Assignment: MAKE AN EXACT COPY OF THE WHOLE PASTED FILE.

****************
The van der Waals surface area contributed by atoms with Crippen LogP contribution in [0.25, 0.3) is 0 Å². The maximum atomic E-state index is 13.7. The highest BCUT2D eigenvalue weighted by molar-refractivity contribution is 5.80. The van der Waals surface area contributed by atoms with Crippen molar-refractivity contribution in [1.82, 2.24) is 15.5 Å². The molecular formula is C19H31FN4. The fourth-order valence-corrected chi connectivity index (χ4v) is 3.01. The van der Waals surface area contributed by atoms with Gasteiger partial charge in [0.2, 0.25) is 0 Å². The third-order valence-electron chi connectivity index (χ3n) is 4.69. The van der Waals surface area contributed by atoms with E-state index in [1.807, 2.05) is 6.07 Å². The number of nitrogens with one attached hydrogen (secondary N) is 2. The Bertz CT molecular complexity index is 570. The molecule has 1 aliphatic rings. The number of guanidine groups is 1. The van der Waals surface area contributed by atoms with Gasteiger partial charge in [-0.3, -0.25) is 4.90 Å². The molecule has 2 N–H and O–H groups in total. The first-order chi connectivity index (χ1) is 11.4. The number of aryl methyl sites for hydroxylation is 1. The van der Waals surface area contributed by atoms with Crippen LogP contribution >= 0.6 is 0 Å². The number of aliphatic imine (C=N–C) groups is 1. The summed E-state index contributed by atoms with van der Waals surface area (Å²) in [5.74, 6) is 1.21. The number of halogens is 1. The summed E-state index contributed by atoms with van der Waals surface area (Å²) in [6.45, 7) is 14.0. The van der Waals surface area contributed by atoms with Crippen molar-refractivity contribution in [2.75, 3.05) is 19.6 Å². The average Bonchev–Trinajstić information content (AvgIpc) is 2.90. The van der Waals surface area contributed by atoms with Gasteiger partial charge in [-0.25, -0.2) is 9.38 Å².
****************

The van der Waals surface area contributed by atoms with Crippen LogP contribution in [0.25, 0.3) is 0 Å². The maximum atomic E-state index is 13.7. The highest BCUT2D eigenvalue weighted by molar-refractivity contribution is 5.80. The van der Waals surface area contributed by atoms with Crippen molar-refractivity contribution in [1.82, 2.24) is 15.5 Å². The molecular formula is C19H31FN4. The fourth-order valence-corrected chi connectivity index (χ4v) is 3.01. The van der Waals surface area contributed by atoms with Gasteiger partial charge in [0.2, 0.25) is 0 Å². The third-order valence-electron chi connectivity index (χ3n) is 4.69. The van der Waals surface area contributed by atoms with E-state index in [1.807, 2.05) is 6.07 Å². The number of nitrogens with one attached hydrogen (secondary N) is 2. The Bertz CT molecular complexity index is 570. The molecule has 1 aliphatic rings. The number of guanidine groups is 1. The van der Waals surface area contributed by atoms with Gasteiger partial charge in [-0.3, -0.25) is 4.90 Å². The molecule has 2 N–H and O–H groups in total. The first-order chi connectivity index (χ1) is 11.4. The number of aryl methyl sites for hydroxylation is 1. The van der Waals surface area contributed by atoms with Crippen LogP contribution >= 0.6 is 0 Å². The number of aliphatic imine (C=N–C) groups is 1. The summed E-state index contributed by atoms with van der Waals surface area (Å²) in [5.74, 6) is 1.21. The number of halogens is 1. The summed E-state index contributed by atoms with van der Waals surface area (Å²) in [6.45, 7) is 14.0. The van der Waals surface area contributed by atoms with Crippen molar-refractivity contribution in [2.75, 3.05) is 19.6 Å². The average Bonchev–Trinajstić information content (AvgIpc) is 2.90. The van der Waals surface area contributed by atoms with Gasteiger partial charge in [-0.25, -0.2) is 9.38 Å².